(b) Roberts' counterarguments are unconvincing. First, although the LHWCA sometimes uses "award" to mean "award in a formal order," the presumption that identical words used in different parts of the same Act are intended to have the same meaning, readily yields whenever, as here, the variation in the word's use in the LHWCA reasonably warrants the conclusion that it was employed in different parts of the Act with different intent. See General Dynamics Land Systems, Inc. v. Cline, 540 U. S. 581, 595.
Second, Roberts argues that, because this Court has refused to read the statutory phrase "person entitled to compensation" in §933(g) to mean "person awarded compensation," Estate of Cowart v. Nicklos Drilling Co.,
The opinion of the court was delivered by: Justice Sotomayor
The Longshore and Harbor Workers' Compensation Act (LHWCA or Act), ch. 509, 44 Stat. 1424, as amended, 33 U. S. C. §901 et seq., caps benefits for most types of disability at twice the national average weekly wage for the fiscal year in which an injured employee is "newly award ed compensation." §906(c). We hold that an employee is "newly awarded compensation" when he first becomes disabled and thereby becomes statutorily entitled to bene fits, no matter whether, or when, a compensation order issues on his behalf.
The LHWCA "is a comprehensive scheme to provide compensation 'in respect of disability or death of an em ployee . . . if the disability or death results from an injury occurring upon the navigable waters of the United States.'" Metropolitan Stevedore Co. v. Rambo, 515 U. S. 291, 294 (1995) (quoting §903(a)). An employee's compen sation depends on the severity of his disability and his preinjury pay. A totally disabled employee, for example, is entitled to two-thirds of his preinjury average weekly wage as long as he remains disabled. §§908(a)-(b), 910. Section 906, however, sets a cap on compensation.*fn1 Disability benefits "shall not exceed" twice "the applicable national average weekly wage." §906(b)(1). The national average weekly wage--"the national average weekly earn ings of production or nonsupervisory workers on private nonagricultural payrolls," §902(19)--is recalculated by the Secretary of Labor each fiscal year. §906(b)(3). For most types of disability, the "applicable" national average week ly wage is the figure for the fiscal year in which a benefi ciary is "newly awarded compensation," and the cap re mains constant as long as benefits continue. §906(c).*fn2
Consistent with the central bargain of workers' compen sation regimes--limited liability for employers; certain, prompt recovery for employees--the LHWCA requires that employers pay benefits voluntarily, without formal admin istrative proceedings. Once an employee provides notice of a disabling injury, his employer must pay compensation "periodically, promptly, and directly . . . without an award, except where liability to pay compensation is controvert ed." §914(a). In general, employers pay benefits without contesting liability. See Pallas Shipping Agency, Ltd. v. Duris, 461 U. S. 529, 532 (1983). In the mine run of cases, therefore, no compensation orders issue.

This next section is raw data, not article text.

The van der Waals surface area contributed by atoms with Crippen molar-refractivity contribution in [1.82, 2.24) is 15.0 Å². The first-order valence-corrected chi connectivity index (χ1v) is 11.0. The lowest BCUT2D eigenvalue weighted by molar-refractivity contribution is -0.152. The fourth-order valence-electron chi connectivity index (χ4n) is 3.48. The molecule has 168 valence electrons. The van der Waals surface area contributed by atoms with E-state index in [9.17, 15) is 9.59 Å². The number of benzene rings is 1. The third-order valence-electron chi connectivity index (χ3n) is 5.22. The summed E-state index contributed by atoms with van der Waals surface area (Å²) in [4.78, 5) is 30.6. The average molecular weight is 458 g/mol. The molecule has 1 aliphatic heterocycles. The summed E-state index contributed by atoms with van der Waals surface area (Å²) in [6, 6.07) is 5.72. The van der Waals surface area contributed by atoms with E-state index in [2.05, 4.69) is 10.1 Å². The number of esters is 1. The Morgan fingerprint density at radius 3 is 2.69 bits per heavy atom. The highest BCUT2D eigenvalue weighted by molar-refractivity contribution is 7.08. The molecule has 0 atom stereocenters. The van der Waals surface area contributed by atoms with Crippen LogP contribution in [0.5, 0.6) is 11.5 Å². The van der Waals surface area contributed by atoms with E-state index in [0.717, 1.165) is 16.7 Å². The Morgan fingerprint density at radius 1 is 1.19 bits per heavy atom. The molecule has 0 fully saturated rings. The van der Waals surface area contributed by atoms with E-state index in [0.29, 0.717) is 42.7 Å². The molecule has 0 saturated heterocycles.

If an employer controverts, or if an employee contests his employer's actions with respect to his benefits, the dispute advances to the Department of Labor's Office of Workers' Compensation Programs (OWCP). See 20 CFR §§702.251-702.262 (2011). The OWCP district directors "are empowered to amicably and promptly resolve such problems by informal procedures." §702.301. A district director's informal disposition may result in a compensation order. §702.315(a). In practice, however, "many pending claims are amicably settled through voluntary payments without the necessity of a formal order." Intercounty Constr. Corp. v. Walter, 422 U. S. 1, 4, n. 4 (1975). If informal resolution fails, the district director refers the dispute to an administrative law judge (ALJ). See 20 CFR §§702.316, 702.331-702.351. An ALJ's decision after a hearing culminates in the entry of a compensation order. 33 U. S. C. §§919(c)-(e).*fn3
In fiscal year 2002, petitioner Dana Roberts slipped and fell on a patch of ice while employed at respondent Sea- Land Services' marine terminal in Dutch Harbor, Alaska. Roberts injured his neck and shoulder and did not return to work. On receiving notice of his disability, Sea-Land (except for a six-week period in 2003) voluntarily paid Roberts benefits absent a compensation order until fiscal year 2005. When Sea-Land discontinued voluntary pay ments, Roberts filed an LHWCA claim, and Sea-Land controverted. In fiscal year 2007, after a hearing, an ALJ awarded Roberts benefits at the statutory maximum rate of $966.08 per week. This was twice the national average weekly wage for fiscal year 2002, the fiscal year when Roberts became disabled.
Roberts moved for reconsideration, arguing that the "ap plicable" national average weekly wage was the figure for fiscal year 2007, the fiscal year when he was "newly awarded compensation" by the ALJ's order. The latter figure would have entitled Roberts to $1,114.44 per week. The ALJ denied reconsideration, and the Department of Labor's Benefits Review Board (or BRB) affirmed, conclud ing that "the pertinent maximum rate is determined by the date the disability commences." App. to Pet. for Cert. 20. The Ninth Circuit affirmed in relevant part, holding that an employee "is 'newly awarded compensation' within the meaning of [§906(c)] when he first becomes entitled to compensation." Roberts v. Director, OWCP, 625 F. 3d 1204, 1208 (2010) (per ...